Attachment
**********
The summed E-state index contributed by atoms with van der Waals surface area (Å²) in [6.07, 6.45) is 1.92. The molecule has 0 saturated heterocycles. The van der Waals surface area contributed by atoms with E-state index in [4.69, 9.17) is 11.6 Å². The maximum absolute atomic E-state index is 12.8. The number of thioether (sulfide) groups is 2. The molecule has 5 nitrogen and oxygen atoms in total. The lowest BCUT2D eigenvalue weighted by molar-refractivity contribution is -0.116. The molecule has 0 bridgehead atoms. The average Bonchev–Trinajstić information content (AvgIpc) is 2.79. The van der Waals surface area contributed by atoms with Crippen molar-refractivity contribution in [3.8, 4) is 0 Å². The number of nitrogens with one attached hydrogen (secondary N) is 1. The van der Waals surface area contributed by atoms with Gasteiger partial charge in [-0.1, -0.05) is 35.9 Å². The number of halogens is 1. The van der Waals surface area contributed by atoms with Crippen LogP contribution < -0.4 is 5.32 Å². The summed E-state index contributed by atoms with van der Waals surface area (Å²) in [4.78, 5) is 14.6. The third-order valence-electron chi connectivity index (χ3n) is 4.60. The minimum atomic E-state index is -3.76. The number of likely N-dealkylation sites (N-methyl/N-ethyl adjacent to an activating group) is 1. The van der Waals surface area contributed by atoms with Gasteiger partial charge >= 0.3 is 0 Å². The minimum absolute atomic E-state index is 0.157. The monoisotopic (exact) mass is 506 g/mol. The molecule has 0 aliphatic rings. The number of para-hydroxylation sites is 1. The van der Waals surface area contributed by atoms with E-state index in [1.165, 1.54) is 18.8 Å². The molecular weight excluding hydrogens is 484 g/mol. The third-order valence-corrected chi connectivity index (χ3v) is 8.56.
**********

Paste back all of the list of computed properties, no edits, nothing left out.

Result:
The summed E-state index contributed by atoms with van der Waals surface area (Å²) in [6.07, 6.45) is 1.92. The molecule has 0 saturated heterocycles. The van der Waals surface area contributed by atoms with E-state index in [4.69, 9.17) is 11.6 Å². The maximum absolute atomic E-state index is 12.8. The number of thioether (sulfide) groups is 2. The molecule has 5 nitrogen and oxygen atoms in total. The lowest BCUT2D eigenvalue weighted by molar-refractivity contribution is -0.116. The molecule has 0 bridgehead atoms. The average Bonchev–Trinajstić information content (AvgIpc) is 2.79. The van der Waals surface area contributed by atoms with Crippen molar-refractivity contribution in [3.8, 4) is 0 Å². The number of nitrogens with one attached hydrogen (secondary N) is 1. The van der Waals surface area contributed by atoms with Gasteiger partial charge in [-0.1, -0.05) is 35.9 Å². The number of halogens is 1. The van der Waals surface area contributed by atoms with Crippen LogP contribution < -0.4 is 5.32 Å². The summed E-state index contributed by atoms with van der Waals surface area (Å²) in [4.78, 5) is 14.6. The third-order valence-electron chi connectivity index (χ3n) is 4.60. The minimum atomic E-state index is -3.76. The number of likely N-dealkylation sites (N-methyl/N-ethyl adjacent to an activating group) is 1. The van der Waals surface area contributed by atoms with Gasteiger partial charge >= 0.3 is 0 Å². The minimum absolute atomic E-state index is 0.157. The monoisotopic (exact) mass is 506 g/mol. The molecule has 0 aliphatic rings. The number of para-hydroxylation sites is 1. The van der Waals surface area contributed by atoms with E-state index in [1.165, 1.54) is 18.8 Å². The molecular weight excluding hydrogens is 484 g/mol. The third-order valence-corrected chi connectivity index (χ3v) is 8.56.